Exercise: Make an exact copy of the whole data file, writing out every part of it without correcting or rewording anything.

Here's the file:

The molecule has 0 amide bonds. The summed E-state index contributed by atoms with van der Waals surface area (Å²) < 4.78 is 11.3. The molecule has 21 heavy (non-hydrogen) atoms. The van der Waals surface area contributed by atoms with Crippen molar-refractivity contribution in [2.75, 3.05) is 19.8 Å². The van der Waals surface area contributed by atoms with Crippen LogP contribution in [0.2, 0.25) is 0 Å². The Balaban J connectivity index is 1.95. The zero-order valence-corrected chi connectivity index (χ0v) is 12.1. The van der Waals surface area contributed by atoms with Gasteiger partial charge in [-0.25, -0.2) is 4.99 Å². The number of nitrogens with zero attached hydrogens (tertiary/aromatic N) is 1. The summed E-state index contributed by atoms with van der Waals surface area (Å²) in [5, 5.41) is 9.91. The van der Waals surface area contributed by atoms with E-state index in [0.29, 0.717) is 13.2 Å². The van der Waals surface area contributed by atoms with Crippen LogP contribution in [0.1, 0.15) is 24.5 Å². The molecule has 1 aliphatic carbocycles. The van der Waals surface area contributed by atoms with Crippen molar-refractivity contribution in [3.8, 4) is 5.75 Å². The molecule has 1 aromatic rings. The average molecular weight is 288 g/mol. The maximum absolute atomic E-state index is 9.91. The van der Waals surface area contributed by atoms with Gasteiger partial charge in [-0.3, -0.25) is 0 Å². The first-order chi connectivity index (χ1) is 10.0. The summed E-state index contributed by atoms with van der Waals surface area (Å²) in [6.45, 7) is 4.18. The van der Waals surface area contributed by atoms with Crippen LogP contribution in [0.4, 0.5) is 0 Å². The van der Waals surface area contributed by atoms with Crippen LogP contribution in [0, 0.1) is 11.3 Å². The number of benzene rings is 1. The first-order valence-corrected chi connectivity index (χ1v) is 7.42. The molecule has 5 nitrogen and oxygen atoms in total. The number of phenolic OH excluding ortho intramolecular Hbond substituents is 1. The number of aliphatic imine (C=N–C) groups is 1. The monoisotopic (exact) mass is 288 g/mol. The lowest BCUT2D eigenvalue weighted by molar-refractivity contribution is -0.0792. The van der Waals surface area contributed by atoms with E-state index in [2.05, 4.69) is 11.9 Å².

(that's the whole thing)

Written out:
The molecule has 0 amide bonds. The summed E-state index contributed by atoms with van der Waals surface area (Å²) < 4.78 is 11.3. The molecule has 21 heavy (non-hydrogen) atoms. The van der Waals surface area contributed by atoms with Crippen molar-refractivity contribution in [2.75, 3.05) is 19.8 Å². The van der Waals surface area contributed by atoms with Crippen LogP contribution in [0.2, 0.25) is 0 Å². The Balaban J connectivity index is 1.95. The zero-order valence-corrected chi connectivity index (χ0v) is 12.1. The van der Waals surface area contributed by atoms with Gasteiger partial charge in [-0.25, -0.2) is 4.99 Å². The number of nitrogens with zero attached hydrogens (tertiary/aromatic N) is 1. The summed E-state index contributed by atoms with van der Waals surface area (Å²) in [5, 5.41) is 9.91. The van der Waals surface area contributed by atoms with E-state index in [0.29, 0.717) is 13.2 Å². The van der Waals surface area contributed by atoms with Crippen LogP contribution in [0.1, 0.15) is 24.5 Å². The molecule has 1 aliphatic carbocycles. The van der Waals surface area contributed by atoms with Crippen molar-refractivity contribution in [3.8, 4) is 5.75 Å². The molecule has 1 aromatic rings. The average molecular weight is 288 g/mol. The maximum absolute atomic E-state index is 9.91. The van der Waals surface area contributed by atoms with Gasteiger partial charge in [-0.3, -0.25) is 0 Å². The first-order chi connectivity index (χ1) is 10.0. The summed E-state index contributed by atoms with van der Waals surface area (Å²) in [6.45, 7) is 4.18. The van der Waals surface area contributed by atoms with Crippen LogP contribution in [0.4, 0.5) is 0 Å². The van der Waals surface area contributed by atoms with Crippen LogP contribution in [0, 0.1) is 11.3 Å². The number of benzene rings is 1. The first-order valence-corrected chi connectivity index (χ1v) is 7.42. The molecule has 5 nitrogen and oxygen atoms in total. The number of phenolic OH excluding ortho intramolecular Hbond substituents is 1. The number of aliphatic imine (C=N–C) groups is 1. The monoisotopic (exact) mass is 288 g/mol. The lowest BCUT2D eigenvalue weighted by molar-refractivity contribution is -0.0792. The van der Waals surface area contributed by atoms with E-state index in [2.05, 4.69) is 11.9 Å².